I am sure generations of future socialists will look back at this moment. The NDP budget will rank right up there with changing the name from CCF to NDP or with the time the NDP had 40 seats in the House of Commons. This will be among the landmarks that socialists of future generations will celebrate: the NDP budget of 2005.
The parliamentary secretary made some interesting comments about a “configuration”. What he did not say, and what I think should be said, is whether these things are good for Canada. This is a perfect example, I believe, of where a mistake has been made.
What is taking place here is that the Liberals are trying to amend their own budget, the one that was just what Canada needed, they said, the blueprint for the last half of this decade. Then they came up with different ideas, much to the chagrin of the finance minister, I am sure. I cannot wait to see his memoirs some day, when he talks about this sorry chapter in financial planning. We look forward to that.
In any case, to accommodate this new configuration, the Liberals have made a deal with the New Democratic Party and this particular motion is one of the manifestations of this particular deal. The problem with it is that it is a bad idea. It hurts large employers in this country.
We can believe it or not, but the Liberals had it right the first time, when they wanted to assist the large employers in this country. That is one of the reasons why the Conservative Party was prepared to have it move on to the committee, because there were elements of the budget that we thought were good ideas, and certainly this was one of them.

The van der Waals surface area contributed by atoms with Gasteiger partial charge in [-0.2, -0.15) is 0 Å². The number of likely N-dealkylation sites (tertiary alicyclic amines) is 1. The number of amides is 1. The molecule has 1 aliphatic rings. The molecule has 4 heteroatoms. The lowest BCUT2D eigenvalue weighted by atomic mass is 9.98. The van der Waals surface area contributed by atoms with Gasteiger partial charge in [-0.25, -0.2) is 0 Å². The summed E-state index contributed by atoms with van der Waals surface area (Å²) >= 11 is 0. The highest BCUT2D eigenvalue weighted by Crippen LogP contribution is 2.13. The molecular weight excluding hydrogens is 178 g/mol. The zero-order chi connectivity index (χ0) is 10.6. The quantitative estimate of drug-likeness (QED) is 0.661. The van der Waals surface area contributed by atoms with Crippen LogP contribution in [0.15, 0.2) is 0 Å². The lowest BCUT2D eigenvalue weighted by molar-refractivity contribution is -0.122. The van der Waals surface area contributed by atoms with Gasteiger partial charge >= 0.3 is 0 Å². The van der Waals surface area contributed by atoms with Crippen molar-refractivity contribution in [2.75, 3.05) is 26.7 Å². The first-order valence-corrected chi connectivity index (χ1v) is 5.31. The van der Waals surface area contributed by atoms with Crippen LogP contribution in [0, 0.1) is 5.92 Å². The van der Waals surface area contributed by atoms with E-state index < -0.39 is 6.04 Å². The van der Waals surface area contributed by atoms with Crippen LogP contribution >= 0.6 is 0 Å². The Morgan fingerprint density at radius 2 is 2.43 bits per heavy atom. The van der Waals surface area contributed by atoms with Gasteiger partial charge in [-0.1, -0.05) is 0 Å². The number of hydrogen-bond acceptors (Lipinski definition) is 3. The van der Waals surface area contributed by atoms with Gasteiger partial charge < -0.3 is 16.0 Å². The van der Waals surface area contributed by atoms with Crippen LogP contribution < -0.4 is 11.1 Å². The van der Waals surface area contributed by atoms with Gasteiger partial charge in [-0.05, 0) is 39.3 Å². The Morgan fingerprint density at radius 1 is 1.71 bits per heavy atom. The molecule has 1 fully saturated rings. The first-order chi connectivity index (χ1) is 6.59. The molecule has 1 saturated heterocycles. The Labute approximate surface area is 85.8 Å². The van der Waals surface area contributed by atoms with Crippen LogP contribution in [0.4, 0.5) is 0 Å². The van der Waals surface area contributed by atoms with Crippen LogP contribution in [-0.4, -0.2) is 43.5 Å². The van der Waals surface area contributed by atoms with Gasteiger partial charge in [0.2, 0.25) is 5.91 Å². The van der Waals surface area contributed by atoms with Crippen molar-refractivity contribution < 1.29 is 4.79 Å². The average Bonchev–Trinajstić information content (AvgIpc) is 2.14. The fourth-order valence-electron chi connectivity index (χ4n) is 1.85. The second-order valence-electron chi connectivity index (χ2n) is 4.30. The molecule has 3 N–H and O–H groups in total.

Then the Liberals started talking to their friends in the New Democratic Party, who are of course allergic to any company making a profit. Somehow New Democrats think that is not as it should be and they are against it.
Nonetheless, at the same time that the New Democrats say they want to help workers, they cannot make the connection that when we hurt the people who employ workers that is bad for workers in this country. Putting in a competitive tax is something they do not want to see. It is part of what they cannot figure out, although I believe the government probably understands it and I believe the Minister of Finance probably has this figured out. That is why he put it in there to begin with. However, to accommodate the NDP, the Liberals were prepared to do anything. We just heard the parliamentary secretary. He said that we had to have a new configuration.
Again, the interests of Canadians and Canadian workers are then forgotten and that is too bad, because making large employers competitive and making the tax system competitive actually helps us in competition with the United States and European countries with which we go head to head to try to get a competitive advantage.
This puts us at a disadvantage. Let us figure it out. If a company wants to invest money and employ people, it will go where it has a reasonable expectation of making a profit and not having all that money taken away by the government. That is only reasonable. I do not expect anybody in the NDP to figure that out. The New Democrats figure that employers must have motives other than those of hiring people and turning a reasonable profit.